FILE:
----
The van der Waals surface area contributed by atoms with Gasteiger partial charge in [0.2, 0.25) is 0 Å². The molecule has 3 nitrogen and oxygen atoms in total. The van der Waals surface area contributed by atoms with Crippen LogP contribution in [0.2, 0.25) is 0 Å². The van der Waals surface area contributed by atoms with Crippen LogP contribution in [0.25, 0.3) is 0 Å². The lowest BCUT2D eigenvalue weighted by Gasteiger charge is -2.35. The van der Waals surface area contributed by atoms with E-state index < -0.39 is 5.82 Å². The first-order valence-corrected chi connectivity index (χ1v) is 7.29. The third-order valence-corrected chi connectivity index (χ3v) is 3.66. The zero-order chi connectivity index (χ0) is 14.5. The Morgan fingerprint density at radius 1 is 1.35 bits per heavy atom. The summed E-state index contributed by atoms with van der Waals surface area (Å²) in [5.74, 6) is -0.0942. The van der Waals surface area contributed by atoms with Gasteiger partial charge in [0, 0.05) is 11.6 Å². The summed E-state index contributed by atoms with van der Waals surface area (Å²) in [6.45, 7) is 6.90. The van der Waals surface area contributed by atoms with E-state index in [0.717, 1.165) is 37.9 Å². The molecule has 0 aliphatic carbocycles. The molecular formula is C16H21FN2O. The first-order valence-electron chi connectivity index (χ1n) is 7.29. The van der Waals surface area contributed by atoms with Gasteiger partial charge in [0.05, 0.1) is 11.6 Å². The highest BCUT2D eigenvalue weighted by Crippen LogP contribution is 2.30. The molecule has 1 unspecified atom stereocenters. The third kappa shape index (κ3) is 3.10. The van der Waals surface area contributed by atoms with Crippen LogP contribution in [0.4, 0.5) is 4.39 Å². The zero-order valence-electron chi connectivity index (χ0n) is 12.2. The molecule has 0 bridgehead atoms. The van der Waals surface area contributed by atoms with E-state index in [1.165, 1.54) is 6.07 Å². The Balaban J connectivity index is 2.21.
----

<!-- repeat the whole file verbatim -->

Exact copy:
The van der Waals surface area contributed by atoms with Gasteiger partial charge in [0.2, 0.25) is 0 Å². The molecule has 3 nitrogen and oxygen atoms in total. The van der Waals surface area contributed by atoms with Crippen LogP contribution in [0.2, 0.25) is 0 Å². The van der Waals surface area contributed by atoms with Crippen LogP contribution in [0.25, 0.3) is 0 Å². The lowest BCUT2D eigenvalue weighted by Gasteiger charge is -2.35. The van der Waals surface area contributed by atoms with E-state index < -0.39 is 5.82 Å². The first-order valence-corrected chi connectivity index (χ1v) is 7.29. The third-order valence-corrected chi connectivity index (χ3v) is 3.66. The zero-order chi connectivity index (χ0) is 14.5. The Morgan fingerprint density at radius 1 is 1.35 bits per heavy atom. The summed E-state index contributed by atoms with van der Waals surface area (Å²) in [5.74, 6) is -0.0942. The van der Waals surface area contributed by atoms with Gasteiger partial charge in [0, 0.05) is 11.6 Å². The summed E-state index contributed by atoms with van der Waals surface area (Å²) in [6.45, 7) is 6.90. The van der Waals surface area contributed by atoms with E-state index in [0.717, 1.165) is 37.9 Å². The molecule has 0 aliphatic carbocycles. The molecular formula is C16H21FN2O. The first-order valence-electron chi connectivity index (χ1n) is 7.29. The van der Waals surface area contributed by atoms with Gasteiger partial charge in [0.05, 0.1) is 11.6 Å². The highest BCUT2D eigenvalue weighted by Crippen LogP contribution is 2.30. The molecule has 1 unspecified atom stereocenters. The third kappa shape index (κ3) is 3.10. The van der Waals surface area contributed by atoms with Crippen LogP contribution in [0.4, 0.5) is 4.39 Å². The zero-order valence-electron chi connectivity index (χ0n) is 12.2. The molecule has 0 bridgehead atoms. The van der Waals surface area contributed by atoms with E-state index in [1.165, 1.54) is 6.07 Å². The Balaban J connectivity index is 2.21.